What we originally thought…
We initially wanted to do a fixer upper that we lived in while doing a mix of DIY projects and larger renovations via a contractor. When we decided to work on this project, we realized that the scale was WAY beyond our abilities to do ourselves: not only did we want to change the layout (which makes sense given the conversion from two apartments to a single family home), but the plumbing and electrical needed to be updated which would involve replacing all the existing plaster walls. In other words, for
sanity safety and convenience we wouldn’t be able to live there while the work went on.
[Kripa: To be clear, Brian at one point said to me “we could live here while we do the work” LIKE A CRAZY PERSON. ]
For a project that was turning into a major renovation, it was pretty necessary we to hire an architect to help nail down the floor plan and also handle getting all the permits (which is a big deal in Chicago).
[Kripa: By big deal, he means nightmare.]
Step 1: Program requirements
To kick off the layout brainstorming process, we drafted a document back in April on what we were thinking to share with the architect. We want to balance our own wants/needs with resale considerations. In other words, we needed to make sure we were positioning ourselves well for resale, and not dropping a bunch of money on a custom house that no one else would ever want to live in.
[Kripa: This was the argument I had to use to stop Brian for making every room a “hidden” room.]
Below is a mix of the core ‘program requirements’ (architect speak for ‘what you really need’) and some strong preferences:
- 4 bedroom minimum, 5 ideally
- 4 bath, 1 in the basement
- 1 bed/bath on first floor for family members who can’t accommodate stairs
- Master bedroom with master bath
- Hardwood floors
- Finished basement to code
- Kitchen has living space attached
- Large kitchen with lots of natural light
- Place to do woodworking in the basement
- Area near any entry to store shoes and jackets when coming inside, drop off kid stuff
- Mudroom/drop space in back (coming in from garage/backyard)
- Large master closet (ideally walk in)
- Decent pantry
Meeting with the architect
We met with our architect, David, to review the program requirements in mid-April, and started brainstorming floor plans in May. The goal was to get to “schematic design” (a rough floorpan), which becomes the basis for the detailed construction documents and permit documents. David showed up with some initial ideas, and plenty of tracing paper so we could riff on ideas as we went.
[Kripa: Not pictured: our baby trying to eat all the tracing paper.]
Step 2: Design development
About two weeks later, we got an initial layout from the architect (more on that in a future post). We had been meeting on the weekend, but to keep things moving we decided to meet on a few weeknights remotely via a Slack screen share. Slack has a drawing functionality so we could look at David’s screen and draw over it so we could all brainstorm but be working on the same file in his design software. We got into more details with elevations and some 3D renderings of key areas (like the kitchen!).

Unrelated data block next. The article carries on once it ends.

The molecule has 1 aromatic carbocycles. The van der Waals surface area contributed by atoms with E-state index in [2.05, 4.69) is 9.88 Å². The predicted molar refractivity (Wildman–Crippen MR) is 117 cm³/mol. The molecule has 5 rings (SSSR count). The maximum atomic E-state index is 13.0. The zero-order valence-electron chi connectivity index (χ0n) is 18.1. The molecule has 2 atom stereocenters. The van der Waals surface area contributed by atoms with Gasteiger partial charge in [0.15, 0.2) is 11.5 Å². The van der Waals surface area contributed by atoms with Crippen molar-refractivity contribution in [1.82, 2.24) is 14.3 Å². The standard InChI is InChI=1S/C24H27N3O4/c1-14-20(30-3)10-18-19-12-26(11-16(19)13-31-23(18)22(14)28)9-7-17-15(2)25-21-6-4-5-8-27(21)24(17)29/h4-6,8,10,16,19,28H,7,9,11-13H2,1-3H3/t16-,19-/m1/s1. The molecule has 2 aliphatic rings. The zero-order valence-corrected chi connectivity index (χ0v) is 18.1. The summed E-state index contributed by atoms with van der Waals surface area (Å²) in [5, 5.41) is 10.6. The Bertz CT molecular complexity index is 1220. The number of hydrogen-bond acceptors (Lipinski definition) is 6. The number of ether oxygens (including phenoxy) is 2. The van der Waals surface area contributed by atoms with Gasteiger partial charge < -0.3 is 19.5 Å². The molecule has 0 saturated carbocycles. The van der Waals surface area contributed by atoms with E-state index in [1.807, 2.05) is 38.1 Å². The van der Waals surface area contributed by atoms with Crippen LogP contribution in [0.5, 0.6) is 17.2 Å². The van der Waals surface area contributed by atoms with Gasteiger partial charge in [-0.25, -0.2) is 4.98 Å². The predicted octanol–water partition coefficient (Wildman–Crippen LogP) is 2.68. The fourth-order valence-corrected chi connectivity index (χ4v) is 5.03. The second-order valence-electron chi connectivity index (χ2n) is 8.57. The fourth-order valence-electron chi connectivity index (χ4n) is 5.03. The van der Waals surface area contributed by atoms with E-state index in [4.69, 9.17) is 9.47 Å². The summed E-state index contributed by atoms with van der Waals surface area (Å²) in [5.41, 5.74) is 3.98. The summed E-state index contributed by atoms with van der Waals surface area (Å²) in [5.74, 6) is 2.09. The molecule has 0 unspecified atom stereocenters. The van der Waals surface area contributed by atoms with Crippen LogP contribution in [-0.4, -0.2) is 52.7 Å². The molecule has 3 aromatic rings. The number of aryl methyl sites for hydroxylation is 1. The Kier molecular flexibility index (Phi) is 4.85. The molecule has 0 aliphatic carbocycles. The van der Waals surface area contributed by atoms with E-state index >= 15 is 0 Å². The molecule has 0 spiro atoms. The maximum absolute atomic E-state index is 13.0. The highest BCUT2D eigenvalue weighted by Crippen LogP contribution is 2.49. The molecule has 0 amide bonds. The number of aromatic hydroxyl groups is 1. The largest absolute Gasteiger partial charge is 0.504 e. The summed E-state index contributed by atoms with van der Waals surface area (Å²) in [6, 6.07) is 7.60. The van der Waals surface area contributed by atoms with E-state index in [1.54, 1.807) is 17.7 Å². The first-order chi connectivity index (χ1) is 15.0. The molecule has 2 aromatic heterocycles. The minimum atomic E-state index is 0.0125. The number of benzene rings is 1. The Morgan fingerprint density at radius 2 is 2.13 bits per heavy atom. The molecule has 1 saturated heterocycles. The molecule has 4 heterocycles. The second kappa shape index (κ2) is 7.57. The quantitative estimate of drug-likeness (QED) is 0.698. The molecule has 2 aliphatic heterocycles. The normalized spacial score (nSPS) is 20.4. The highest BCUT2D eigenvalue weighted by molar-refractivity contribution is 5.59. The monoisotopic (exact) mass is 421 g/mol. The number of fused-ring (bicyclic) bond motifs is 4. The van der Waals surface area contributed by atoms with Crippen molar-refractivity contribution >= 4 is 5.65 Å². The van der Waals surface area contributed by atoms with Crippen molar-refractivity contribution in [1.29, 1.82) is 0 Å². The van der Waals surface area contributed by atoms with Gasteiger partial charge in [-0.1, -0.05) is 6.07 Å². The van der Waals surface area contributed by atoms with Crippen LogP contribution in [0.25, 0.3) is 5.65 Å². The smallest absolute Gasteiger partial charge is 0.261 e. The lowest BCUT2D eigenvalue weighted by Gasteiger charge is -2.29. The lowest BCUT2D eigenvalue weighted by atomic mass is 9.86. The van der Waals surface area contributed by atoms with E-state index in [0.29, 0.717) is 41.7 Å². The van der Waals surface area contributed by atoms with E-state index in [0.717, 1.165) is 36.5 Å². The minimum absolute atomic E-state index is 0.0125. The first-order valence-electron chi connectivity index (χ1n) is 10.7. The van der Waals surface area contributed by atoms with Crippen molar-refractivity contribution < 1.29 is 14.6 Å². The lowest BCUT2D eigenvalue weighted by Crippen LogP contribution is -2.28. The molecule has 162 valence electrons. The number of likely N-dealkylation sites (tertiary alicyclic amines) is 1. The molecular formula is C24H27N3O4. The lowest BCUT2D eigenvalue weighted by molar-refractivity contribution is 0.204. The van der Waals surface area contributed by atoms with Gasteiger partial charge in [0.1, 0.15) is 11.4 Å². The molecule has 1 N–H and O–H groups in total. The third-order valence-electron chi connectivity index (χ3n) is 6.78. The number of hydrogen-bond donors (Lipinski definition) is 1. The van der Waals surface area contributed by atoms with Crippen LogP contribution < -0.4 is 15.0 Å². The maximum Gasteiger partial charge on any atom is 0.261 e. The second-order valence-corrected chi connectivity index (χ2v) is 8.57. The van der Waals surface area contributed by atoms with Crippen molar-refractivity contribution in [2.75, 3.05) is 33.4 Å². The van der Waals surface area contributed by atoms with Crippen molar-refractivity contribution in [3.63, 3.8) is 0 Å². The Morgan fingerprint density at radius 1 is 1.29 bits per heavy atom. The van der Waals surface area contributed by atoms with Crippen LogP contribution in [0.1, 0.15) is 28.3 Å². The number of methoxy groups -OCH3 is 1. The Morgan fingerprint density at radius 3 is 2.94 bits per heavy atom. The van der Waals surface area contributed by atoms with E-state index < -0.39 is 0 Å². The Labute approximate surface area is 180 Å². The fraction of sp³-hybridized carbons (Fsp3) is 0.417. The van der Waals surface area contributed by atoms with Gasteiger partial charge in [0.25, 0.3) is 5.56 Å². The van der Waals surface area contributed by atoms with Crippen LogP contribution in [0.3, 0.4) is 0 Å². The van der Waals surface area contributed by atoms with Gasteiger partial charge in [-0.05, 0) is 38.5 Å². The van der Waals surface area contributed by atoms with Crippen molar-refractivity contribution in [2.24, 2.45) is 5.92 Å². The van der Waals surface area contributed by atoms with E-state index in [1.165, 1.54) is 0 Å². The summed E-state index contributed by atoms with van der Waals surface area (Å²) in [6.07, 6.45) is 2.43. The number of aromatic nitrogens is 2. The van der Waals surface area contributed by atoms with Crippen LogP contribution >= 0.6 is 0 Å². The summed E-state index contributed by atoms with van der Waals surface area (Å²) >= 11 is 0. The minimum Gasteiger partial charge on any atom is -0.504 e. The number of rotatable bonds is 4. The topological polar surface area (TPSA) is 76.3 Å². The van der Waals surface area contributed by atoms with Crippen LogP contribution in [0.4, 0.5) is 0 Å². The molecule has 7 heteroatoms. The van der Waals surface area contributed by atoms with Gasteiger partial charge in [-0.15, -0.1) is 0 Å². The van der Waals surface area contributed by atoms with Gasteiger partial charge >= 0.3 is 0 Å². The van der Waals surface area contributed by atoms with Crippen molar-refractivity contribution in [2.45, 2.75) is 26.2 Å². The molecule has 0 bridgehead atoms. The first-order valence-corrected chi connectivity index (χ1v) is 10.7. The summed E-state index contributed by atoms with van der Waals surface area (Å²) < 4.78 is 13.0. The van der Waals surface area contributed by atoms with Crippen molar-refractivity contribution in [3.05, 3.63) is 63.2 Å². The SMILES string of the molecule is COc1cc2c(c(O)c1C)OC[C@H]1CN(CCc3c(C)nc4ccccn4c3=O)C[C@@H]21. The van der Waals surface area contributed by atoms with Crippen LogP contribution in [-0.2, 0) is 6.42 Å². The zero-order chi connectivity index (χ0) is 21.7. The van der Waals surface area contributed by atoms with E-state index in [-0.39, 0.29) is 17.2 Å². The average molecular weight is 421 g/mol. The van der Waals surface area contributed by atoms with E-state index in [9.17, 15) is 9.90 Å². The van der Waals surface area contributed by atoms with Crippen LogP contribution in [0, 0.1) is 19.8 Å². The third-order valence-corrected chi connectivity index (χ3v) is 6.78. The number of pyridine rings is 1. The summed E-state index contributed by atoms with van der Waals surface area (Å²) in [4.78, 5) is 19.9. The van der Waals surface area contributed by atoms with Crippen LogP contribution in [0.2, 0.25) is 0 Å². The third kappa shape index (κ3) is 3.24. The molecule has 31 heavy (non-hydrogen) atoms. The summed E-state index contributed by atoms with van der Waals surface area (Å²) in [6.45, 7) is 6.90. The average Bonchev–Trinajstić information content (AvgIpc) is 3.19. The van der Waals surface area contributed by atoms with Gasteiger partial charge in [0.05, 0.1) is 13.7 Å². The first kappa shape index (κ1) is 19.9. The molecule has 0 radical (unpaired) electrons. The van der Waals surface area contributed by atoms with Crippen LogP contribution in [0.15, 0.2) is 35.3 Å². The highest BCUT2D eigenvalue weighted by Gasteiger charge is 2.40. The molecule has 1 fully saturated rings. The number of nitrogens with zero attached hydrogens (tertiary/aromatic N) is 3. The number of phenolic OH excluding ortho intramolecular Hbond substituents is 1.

[Kripa: Not sponsored by Slack, even though it sounds like it is. Brian is just weirdly obsessed with Slack. I’m not even sure why this is relevant for this post? Note to self, draft all posts first myself.]
Step 3: Construction documents and permits
By June we had 50% construction documents (very detailed to my eye, but I think “50%” helped communicate that changes were still coming) so we could get realistic bids from general contractors. We wanted to submit the bids with the contractor attached, so we needed to select the contractor ASAP.
I’ll note that we had initially met with some general contractors right after making an offer on the building, and had done initial walkthroughs with multiple general contractors to get ballpark estimates (which, in case you were wondering, were not super precise and came with a lot of caveats that the estimate could go up-up-up once real detailed plans were made). So at this stage we were going back and asking for real bids, which took about 3 weeks to get in. We ultimately chose a contractor we had a strong reference for and who we got along with, so we were good-to-go there.
[Kripa: Fun fact, 68% of all general contractors in Chicago are Irish. I am 43% sure of that statistic.]
We kept working with David to refine the decisions, and then we were able to submit for permits in mid-August!
Then the permit process took about 4 months. Yes, that’s a long time, but we went into it thinking 3-4 months was realistic given Chicago’s long permitting process (we heard 3 months as a common estimate from some experienced people), so ultimately not TOO terrible. For those considering a similarly-sized project: there are firms/architects who are part of Chicago’s self-certification permit program which can speed up the process.
The 4-month permit timeline was good in one unexpected way: it gave us time to catch a second wind in terms of having the mental energy to spend on this project after the intense design process. We also had a chance to imagine ourselves in the space, which (we hope) has helped us percolate in preparation for all the sourcing and construction decisions we’ll be making over the next couple of months.
But I want to see the !*$&ing final plans?!?
Gotcha. And good news: we’ll be showing our plans in the next post!!